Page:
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RBI concerned over structured products

By BS Reporter in Mumbai
December 18, 2008 09:55 IST
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The Reserve Bank of India said on Wednesday complex structured products such as synthetic securitisation and credit derivatives will be permitted after studying the experience abroad and risk-management capabilities of the Indian system.

The regulator asked banks to maintain a high level of capital adequacy ratio to ensure that risks in the sector within manageable limits.

The central bank also said there was a need to enhance risk management and added that market participants and securities regulator would expand the information provided about securitised products and their underlying assets.

It also said the recent subprime crisis has shown the insufficiency of methodologies adopted by credit rating agency for structured products, given their multiple tranches and their susceptibility to rapid, multiple-notch downgrades.

Following the failure of rating agencies overseas, RBI said there is a need for these entities to clearly the ratings for structured products, improve their disclosure of rating methodologies and assess the quality of information provided by originators, arrangers and issuers of structured products.

It said the unfolding crisis has revealed the weaknesses of structured products and derivatives in the credit markets, including the 'originate-to distribute' model, which needs to be addressed.

While maintaining that derivatives as a product category are not new to India, RBI has in the past cited the experience with complex products in developed markets like the United States to keep in abeyance its decision to allow these products in India.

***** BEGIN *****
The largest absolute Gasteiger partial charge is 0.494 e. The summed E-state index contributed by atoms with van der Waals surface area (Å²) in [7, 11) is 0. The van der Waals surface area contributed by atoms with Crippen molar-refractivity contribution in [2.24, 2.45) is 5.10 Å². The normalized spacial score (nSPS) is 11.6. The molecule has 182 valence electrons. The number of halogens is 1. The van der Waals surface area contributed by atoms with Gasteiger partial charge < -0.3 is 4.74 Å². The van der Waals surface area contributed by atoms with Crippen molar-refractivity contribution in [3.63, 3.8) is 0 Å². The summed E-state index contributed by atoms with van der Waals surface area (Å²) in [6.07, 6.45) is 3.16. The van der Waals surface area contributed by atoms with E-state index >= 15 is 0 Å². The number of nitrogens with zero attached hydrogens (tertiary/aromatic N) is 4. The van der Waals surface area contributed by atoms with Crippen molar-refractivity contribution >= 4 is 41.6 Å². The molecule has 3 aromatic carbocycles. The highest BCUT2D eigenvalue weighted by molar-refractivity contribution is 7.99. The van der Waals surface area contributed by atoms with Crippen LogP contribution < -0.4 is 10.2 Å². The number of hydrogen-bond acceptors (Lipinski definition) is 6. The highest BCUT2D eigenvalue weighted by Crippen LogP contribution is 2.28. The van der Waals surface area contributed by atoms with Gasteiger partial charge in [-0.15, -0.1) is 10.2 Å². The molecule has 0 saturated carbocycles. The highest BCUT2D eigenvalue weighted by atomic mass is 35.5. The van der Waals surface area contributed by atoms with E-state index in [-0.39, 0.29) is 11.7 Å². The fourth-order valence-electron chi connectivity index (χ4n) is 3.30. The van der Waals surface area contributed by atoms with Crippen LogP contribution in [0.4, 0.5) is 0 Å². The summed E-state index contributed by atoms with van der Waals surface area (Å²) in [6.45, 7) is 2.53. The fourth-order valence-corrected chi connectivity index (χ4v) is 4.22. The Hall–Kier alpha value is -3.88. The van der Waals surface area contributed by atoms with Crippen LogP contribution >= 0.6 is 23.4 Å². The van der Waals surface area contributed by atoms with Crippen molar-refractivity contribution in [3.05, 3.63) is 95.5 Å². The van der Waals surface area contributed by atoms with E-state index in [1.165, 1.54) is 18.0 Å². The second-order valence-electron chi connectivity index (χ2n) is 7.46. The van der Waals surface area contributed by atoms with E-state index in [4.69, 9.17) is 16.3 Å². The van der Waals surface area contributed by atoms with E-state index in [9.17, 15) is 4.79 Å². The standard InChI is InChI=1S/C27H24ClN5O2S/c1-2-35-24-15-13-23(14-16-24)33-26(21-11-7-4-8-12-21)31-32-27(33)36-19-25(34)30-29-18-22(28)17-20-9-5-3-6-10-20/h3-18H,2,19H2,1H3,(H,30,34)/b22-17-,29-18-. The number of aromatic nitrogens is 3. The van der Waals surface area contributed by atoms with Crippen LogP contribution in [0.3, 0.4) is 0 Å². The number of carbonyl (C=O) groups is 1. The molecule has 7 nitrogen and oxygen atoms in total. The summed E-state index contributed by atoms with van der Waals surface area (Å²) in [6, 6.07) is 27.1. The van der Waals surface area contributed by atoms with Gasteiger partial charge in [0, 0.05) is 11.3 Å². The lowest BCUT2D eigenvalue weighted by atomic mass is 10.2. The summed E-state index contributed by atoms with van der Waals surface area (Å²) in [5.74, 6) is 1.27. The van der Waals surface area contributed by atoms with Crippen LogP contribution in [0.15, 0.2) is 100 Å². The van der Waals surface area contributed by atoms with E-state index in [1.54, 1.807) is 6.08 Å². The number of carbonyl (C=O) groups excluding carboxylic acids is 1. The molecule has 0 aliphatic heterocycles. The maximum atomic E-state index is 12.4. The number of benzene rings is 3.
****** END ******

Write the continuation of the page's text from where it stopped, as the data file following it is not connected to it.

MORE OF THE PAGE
Though it has agreed to the launch of interest rate futures in early 2009, a decision on credit derivatives has been put on hold though two sets of draft guidelines have been issued.

The finance ministry is, however, keen that the products be launched and the experience in the US should not derail reforms.

Structured products are exotic derivatives like credit-linked notes or credit derivatives.

The credit-linked derivatives are instruments with the basic assets as loans or bonds.

If the value of an underlying loan or bond falls, banks make provisions in their asset books for the loss that may arise due to depreciation of the underlying loan
or bond.

In the report released On Wednesday, RBI said the banking sector in India does not have any direct exposure to the US subprime market.

However, some banks have indirect exposure through their overseas branches and subsidiaries to the US subprime markets in the form of structured products such as collateralised debt obligations and other investments.

However, such exposure is not very significant and banks have made adequate provisions to meet mark-to-market losses on such investments, the report said.

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BS Reporter in Mumbai
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